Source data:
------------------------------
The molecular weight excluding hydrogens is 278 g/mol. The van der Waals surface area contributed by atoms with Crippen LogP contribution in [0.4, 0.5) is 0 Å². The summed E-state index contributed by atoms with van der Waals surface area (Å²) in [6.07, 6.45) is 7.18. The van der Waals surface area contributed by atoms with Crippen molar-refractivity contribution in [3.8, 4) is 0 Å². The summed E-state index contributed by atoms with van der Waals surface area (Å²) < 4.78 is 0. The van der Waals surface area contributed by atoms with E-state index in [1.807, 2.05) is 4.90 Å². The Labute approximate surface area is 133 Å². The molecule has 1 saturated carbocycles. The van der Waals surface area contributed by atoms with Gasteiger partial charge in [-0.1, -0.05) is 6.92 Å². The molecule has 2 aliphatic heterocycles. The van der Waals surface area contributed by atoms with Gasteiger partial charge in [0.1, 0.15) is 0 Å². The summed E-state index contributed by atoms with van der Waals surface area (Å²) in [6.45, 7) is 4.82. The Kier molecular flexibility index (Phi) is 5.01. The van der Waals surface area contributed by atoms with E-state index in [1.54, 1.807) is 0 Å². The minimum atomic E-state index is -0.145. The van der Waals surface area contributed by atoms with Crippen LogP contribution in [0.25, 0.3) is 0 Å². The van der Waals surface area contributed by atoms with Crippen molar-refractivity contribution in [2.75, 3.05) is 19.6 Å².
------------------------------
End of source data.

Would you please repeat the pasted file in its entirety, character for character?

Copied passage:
The molecular weight excluding hydrogens is 278 g/mol. The van der Waals surface area contributed by atoms with Crippen LogP contribution in [0.4, 0.5) is 0 Å². The summed E-state index contributed by atoms with van der Waals surface area (Å²) in [6.07, 6.45) is 7.18. The van der Waals surface area contributed by atoms with Crippen molar-refractivity contribution in [3.8, 4) is 0 Å². The summed E-state index contributed by atoms with van der Waals surface area (Å²) < 4.78 is 0. The van der Waals surface area contributed by atoms with E-state index in [1.807, 2.05) is 4.90 Å². The Labute approximate surface area is 133 Å². The molecule has 1 saturated carbocycles. The van der Waals surface area contributed by atoms with Gasteiger partial charge in [-0.1, -0.05) is 6.92 Å². The molecule has 2 aliphatic heterocycles. The van der Waals surface area contributed by atoms with Gasteiger partial charge in [0.1, 0.15) is 0 Å². The summed E-state index contributed by atoms with van der Waals surface area (Å²) in [6.45, 7) is 4.82. The Kier molecular flexibility index (Phi) is 5.01. The van der Waals surface area contributed by atoms with E-state index in [1.54, 1.807) is 0 Å². The minimum atomic E-state index is -0.145. The van der Waals surface area contributed by atoms with Crippen LogP contribution in [0.25, 0.3) is 0 Å². The van der Waals surface area contributed by atoms with Crippen molar-refractivity contribution in [2.75, 3.05) is 19.6 Å².